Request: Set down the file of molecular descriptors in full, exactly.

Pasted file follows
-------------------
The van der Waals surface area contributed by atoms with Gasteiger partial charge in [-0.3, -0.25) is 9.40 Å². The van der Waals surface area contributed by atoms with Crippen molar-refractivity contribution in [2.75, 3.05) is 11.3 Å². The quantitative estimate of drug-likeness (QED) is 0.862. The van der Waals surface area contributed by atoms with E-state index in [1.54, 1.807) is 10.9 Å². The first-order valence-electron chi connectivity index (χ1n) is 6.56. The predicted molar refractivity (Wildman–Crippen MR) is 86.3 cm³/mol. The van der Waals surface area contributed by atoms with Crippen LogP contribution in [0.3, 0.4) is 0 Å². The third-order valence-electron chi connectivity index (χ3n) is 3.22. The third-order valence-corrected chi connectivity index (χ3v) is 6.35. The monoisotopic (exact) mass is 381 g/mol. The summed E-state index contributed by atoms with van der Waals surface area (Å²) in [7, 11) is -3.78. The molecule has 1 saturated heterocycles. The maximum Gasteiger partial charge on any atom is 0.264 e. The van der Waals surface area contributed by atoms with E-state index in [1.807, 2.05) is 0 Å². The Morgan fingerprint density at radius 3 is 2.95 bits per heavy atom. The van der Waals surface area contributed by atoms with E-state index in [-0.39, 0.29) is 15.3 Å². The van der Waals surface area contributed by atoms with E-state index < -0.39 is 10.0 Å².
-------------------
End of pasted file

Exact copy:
The van der Waals surface area contributed by atoms with Gasteiger partial charge in [-0.3, -0.25) is 9.40 Å². The van der Waals surface area contributed by atoms with Crippen molar-refractivity contribution in [2.75, 3.05) is 11.3 Å². The quantitative estimate of drug-likeness (QED) is 0.862. The van der Waals surface area contributed by atoms with E-state index in [1.54, 1.807) is 10.9 Å². The first-order valence-electron chi connectivity index (χ1n) is 6.56. The predicted molar refractivity (Wildman–Crippen MR) is 86.3 cm³/mol. The van der Waals surface area contributed by atoms with Crippen LogP contribution in [0.3, 0.4) is 0 Å². The third-order valence-electron chi connectivity index (χ3n) is 3.22. The third-order valence-corrected chi connectivity index (χ3v) is 6.35. The monoisotopic (exact) mass is 381 g/mol. The summed E-state index contributed by atoms with van der Waals surface area (Å²) in [7, 11) is -3.78. The molecule has 1 saturated heterocycles. The maximum Gasteiger partial charge on any atom is 0.264 e. The van der Waals surface area contributed by atoms with E-state index in [1.807, 2.05) is 0 Å². The Morgan fingerprint density at radius 3 is 2.95 bits per heavy atom. The van der Waals surface area contributed by atoms with E-state index in [-0.39, 0.29) is 15.3 Å². The van der Waals surface area contributed by atoms with E-state index < -0.39 is 10.0 Å².